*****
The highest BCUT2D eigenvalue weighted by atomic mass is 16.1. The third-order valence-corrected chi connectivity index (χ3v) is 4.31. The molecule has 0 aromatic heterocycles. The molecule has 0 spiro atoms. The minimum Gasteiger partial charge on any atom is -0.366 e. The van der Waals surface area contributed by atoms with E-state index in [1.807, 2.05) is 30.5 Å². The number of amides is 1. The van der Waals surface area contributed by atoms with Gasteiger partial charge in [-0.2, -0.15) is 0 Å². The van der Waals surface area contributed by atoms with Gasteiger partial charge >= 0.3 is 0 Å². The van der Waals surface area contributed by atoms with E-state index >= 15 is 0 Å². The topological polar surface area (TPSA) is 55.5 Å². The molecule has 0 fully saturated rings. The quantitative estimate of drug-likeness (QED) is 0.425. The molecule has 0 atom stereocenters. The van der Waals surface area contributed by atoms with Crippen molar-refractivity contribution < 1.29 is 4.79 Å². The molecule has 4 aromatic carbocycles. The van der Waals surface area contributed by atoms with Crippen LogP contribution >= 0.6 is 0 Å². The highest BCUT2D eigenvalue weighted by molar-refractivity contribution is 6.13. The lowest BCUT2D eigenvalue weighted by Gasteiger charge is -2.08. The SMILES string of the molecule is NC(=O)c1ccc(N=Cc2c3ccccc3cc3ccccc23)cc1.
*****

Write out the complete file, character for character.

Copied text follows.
The highest BCUT2D eigenvalue weighted by atomic mass is 16.1. The third-order valence-corrected chi connectivity index (χ3v) is 4.31. The molecule has 0 aromatic heterocycles. The molecule has 0 spiro atoms. The minimum Gasteiger partial charge on any atom is -0.366 e. The van der Waals surface area contributed by atoms with E-state index in [1.807, 2.05) is 30.5 Å². The number of amides is 1. The van der Waals surface area contributed by atoms with Gasteiger partial charge in [-0.2, -0.15) is 0 Å². The van der Waals surface area contributed by atoms with Gasteiger partial charge >= 0.3 is 0 Å². The van der Waals surface area contributed by atoms with E-state index >= 15 is 0 Å². The topological polar surface area (TPSA) is 55.5 Å². The molecule has 0 fully saturated rings. The quantitative estimate of drug-likeness (QED) is 0.425. The molecule has 0 atom stereocenters. The van der Waals surface area contributed by atoms with Crippen molar-refractivity contribution < 1.29 is 4.79 Å². The molecule has 4 aromatic carbocycles. The van der Waals surface area contributed by atoms with Crippen LogP contribution >= 0.6 is 0 Å². The highest BCUT2D eigenvalue weighted by molar-refractivity contribution is 6.13. The lowest BCUT2D eigenvalue weighted by Gasteiger charge is -2.08. The SMILES string of the molecule is NC(=O)c1ccc(N=Cc2c3ccccc3cc3ccccc23)cc1.